The anti-admin stance and the Childs case

In my reading of a few blogs and articles regarding the Childs case, I keep coming across statements that seem to be extremely anti-administrator.

In my reading of a few blogs and articles regarding the Childs case, I keep coming across statements that seem to be extremely anti-administrator. For instance, Anton Chuvakin seems to think that all admins should be kept underneath management's boot at all times.

[ Follow the Terry Childs saga with InfoWorld special report: Terry Childs: Admin gone rogue. ]

He references this blog, and specifically a statement I quoted from Richard Childers:

... search Craigslist's 'Jobs' section for the keyword "ownership". I see 674 references to the word, the majority of them in the IT-related industries.

Sure, it's a buzzword, but it's also a way of life for many IT professionals. We are paid to TAKE OWNERSHIP. We get bonuses for seeing problems and fixing them -- also known as BEING PROACTIVE."

His take on this is that admins "0WN YOUR BUSINESS". Well, yeah. They were specifically asked to do so in the job posting. He also equates Terry Childs with "a Romanian script kiddie".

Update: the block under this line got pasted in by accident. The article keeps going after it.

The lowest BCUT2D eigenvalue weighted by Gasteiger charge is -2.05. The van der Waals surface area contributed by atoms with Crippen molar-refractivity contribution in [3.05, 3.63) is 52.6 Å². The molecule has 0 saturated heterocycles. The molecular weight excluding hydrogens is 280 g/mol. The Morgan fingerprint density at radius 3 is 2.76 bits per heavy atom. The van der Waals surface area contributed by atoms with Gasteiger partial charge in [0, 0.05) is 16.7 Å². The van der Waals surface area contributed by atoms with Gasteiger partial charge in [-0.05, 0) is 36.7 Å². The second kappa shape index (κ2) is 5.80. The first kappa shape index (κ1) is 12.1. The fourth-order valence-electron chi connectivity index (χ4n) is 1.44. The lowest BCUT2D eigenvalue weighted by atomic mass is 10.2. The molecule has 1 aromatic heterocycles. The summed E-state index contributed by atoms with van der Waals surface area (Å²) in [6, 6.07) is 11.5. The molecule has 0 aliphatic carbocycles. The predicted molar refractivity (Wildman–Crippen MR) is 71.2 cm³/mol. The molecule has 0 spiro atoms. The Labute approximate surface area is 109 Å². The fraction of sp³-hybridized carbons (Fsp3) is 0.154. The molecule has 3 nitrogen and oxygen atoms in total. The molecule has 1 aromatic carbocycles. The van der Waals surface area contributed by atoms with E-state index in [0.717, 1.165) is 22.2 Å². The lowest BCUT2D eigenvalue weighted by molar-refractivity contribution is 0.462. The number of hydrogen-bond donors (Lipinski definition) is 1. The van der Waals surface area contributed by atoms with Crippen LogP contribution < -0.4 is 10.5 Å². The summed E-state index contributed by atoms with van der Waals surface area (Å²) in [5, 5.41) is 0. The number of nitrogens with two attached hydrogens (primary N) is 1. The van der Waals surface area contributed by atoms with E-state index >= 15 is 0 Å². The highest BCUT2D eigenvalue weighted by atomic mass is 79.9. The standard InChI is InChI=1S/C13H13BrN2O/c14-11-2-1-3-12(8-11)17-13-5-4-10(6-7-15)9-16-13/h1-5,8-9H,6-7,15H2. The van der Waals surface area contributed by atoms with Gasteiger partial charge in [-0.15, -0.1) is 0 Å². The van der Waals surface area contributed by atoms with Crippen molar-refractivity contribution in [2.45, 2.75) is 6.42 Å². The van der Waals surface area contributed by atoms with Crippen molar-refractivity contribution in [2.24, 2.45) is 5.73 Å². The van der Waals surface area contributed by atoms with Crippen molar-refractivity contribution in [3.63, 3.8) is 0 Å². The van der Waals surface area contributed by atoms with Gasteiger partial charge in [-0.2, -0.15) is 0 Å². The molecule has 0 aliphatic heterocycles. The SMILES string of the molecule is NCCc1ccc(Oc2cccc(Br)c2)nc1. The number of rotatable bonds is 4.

The nature of network and system administrators is generally one of high intelligence, and a highly elevated sense of autonomy. At least, that's the good admins. It's a necessary trait, and should most certainly not be squashed. Every single instance I've ever encountered where management decided to deconstruct their own admins' actions and watch them like felons resulted in the quick departure of all the competent admins, and their positions backfilled with people who could toe management's line, but couldn't admin for beans. This generally led to systemic failures of the infrastructure, and that's when I would be called, to come in and clean up the mess.

Perhaps it's human nature to fear what you don't know or understand -- and that's why management can develop a fear of their own employees. Managers can't and don't understand what we do, and thus eventually come to the conclusion that we can't be trusted with our own knowledge. On the face of it, Terry Childs' case would appear to be an example of this, but it's blindingly obvious that this case is an anomaly, and that there's much more going on here than we currently know.

So go right ahead and (as Chuvakin puts it) "start logging and monitoring (and then controlling) their actions". Just keep the phone numbers of those extremely expensive consultants handy. You'll need them.

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